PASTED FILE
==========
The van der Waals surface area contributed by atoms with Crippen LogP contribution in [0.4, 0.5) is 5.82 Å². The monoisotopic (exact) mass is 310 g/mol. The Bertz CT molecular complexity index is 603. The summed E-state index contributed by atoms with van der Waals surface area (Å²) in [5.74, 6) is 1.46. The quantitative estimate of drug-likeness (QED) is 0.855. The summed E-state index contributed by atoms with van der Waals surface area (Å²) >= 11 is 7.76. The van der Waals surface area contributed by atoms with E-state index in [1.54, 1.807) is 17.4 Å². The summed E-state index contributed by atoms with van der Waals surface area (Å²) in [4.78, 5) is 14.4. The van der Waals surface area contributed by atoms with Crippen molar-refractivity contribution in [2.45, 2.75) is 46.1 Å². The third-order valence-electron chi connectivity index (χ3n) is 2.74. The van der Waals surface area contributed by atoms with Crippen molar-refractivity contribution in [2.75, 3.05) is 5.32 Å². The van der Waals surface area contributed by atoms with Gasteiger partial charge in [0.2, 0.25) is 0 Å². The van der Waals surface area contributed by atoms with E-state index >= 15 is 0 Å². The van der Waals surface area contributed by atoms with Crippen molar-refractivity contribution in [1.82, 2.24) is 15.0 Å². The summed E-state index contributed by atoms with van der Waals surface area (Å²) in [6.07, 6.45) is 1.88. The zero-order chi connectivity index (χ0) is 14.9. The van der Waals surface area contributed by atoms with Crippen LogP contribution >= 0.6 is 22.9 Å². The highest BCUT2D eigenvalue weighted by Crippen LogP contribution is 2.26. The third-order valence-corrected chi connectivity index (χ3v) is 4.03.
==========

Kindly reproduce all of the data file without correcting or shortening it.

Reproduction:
The van der Waals surface area contributed by atoms with Crippen LogP contribution in [0.4, 0.5) is 5.82 Å². The monoisotopic (exact) mass is 310 g/mol. The Bertz CT molecular complexity index is 603. The summed E-state index contributed by atoms with van der Waals surface area (Å²) in [5.74, 6) is 1.46. The quantitative estimate of drug-likeness (QED) is 0.855. The summed E-state index contributed by atoms with van der Waals surface area (Å²) >= 11 is 7.76. The van der Waals surface area contributed by atoms with E-state index in [1.54, 1.807) is 17.4 Å². The summed E-state index contributed by atoms with van der Waals surface area (Å²) in [4.78, 5) is 14.4. The van der Waals surface area contributed by atoms with Crippen molar-refractivity contribution in [2.45, 2.75) is 46.1 Å². The third-order valence-electron chi connectivity index (χ3n) is 2.74. The van der Waals surface area contributed by atoms with Crippen molar-refractivity contribution in [2.75, 3.05) is 5.32 Å². The van der Waals surface area contributed by atoms with Gasteiger partial charge in [0.2, 0.25) is 0 Å². The van der Waals surface area contributed by atoms with E-state index >= 15 is 0 Å². The van der Waals surface area contributed by atoms with Crippen molar-refractivity contribution in [1.82, 2.24) is 15.0 Å². The summed E-state index contributed by atoms with van der Waals surface area (Å²) in [6.07, 6.45) is 1.88. The zero-order chi connectivity index (χ0) is 14.9. The van der Waals surface area contributed by atoms with Crippen LogP contribution >= 0.6 is 22.9 Å². The highest BCUT2D eigenvalue weighted by Crippen LogP contribution is 2.26. The third-order valence-corrected chi connectivity index (χ3v) is 4.03.